Master of the profound silent moment, Kitano was well suited to take on the 1960s Zatôichi franchise and gives it his own, uniquely confident spin. In addition to directing, Kitano takes on the titular lead role, playing the blind swordsman as an ancient, bent, serene loner who, when the occasion demands it, can shake-off his aching bones to despatch several would-be challengers quicker than they can each blink and think about their next move.
Like most of Kitano's directing work, Zatôichi has a disarmingly simple plot, strong characterisation, evocative production styling, many, lengthy quiet periods and strong performances across the board. Kitano is adept at conveying character or story motivation or insight with the subtlest of touches. Although this is a clever and frequently used (by Kitano) device it never intrudes into the milieu. Admittedly, the result is as much filmic as it is authentic such as when CGI, rather than a traditional physical solution, is employed to realise the gore. Although 'gore' is too blunt a word to describe the artistic crimson arches of blood that Kitano has fly through the air in a gracefully choreographed liquid ballet.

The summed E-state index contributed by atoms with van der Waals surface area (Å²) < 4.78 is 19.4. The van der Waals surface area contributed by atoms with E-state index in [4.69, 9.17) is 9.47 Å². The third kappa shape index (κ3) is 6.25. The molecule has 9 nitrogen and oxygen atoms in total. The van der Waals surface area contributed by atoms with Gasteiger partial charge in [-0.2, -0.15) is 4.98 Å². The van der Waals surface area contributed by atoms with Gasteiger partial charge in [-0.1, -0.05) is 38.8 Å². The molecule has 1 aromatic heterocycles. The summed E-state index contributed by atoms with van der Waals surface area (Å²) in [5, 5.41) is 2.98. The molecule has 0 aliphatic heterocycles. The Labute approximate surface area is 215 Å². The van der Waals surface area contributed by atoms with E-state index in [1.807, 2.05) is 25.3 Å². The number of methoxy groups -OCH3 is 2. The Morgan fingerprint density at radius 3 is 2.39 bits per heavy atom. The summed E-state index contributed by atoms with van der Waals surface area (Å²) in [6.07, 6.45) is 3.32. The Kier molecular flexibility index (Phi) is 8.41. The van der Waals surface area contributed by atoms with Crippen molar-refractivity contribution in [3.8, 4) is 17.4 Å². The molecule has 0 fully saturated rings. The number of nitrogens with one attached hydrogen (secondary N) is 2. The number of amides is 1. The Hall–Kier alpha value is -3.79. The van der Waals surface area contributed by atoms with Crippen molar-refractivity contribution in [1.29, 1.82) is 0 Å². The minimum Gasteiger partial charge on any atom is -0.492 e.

Even the bizarre 'Stomp' like finale in which all the characters come together for a peculiarly non-period hoe-down works, demonstrating once again Kitano's ability to produce pure cinema - whatever the scenario. 7/10
Rob Dyer (March 2005)
Babycart series of films
Kill Bill: Vol. 1
Kill Bill: Vol. 2
the Zatôichi series of films from the 60s/70s
A-Z of Film Reviews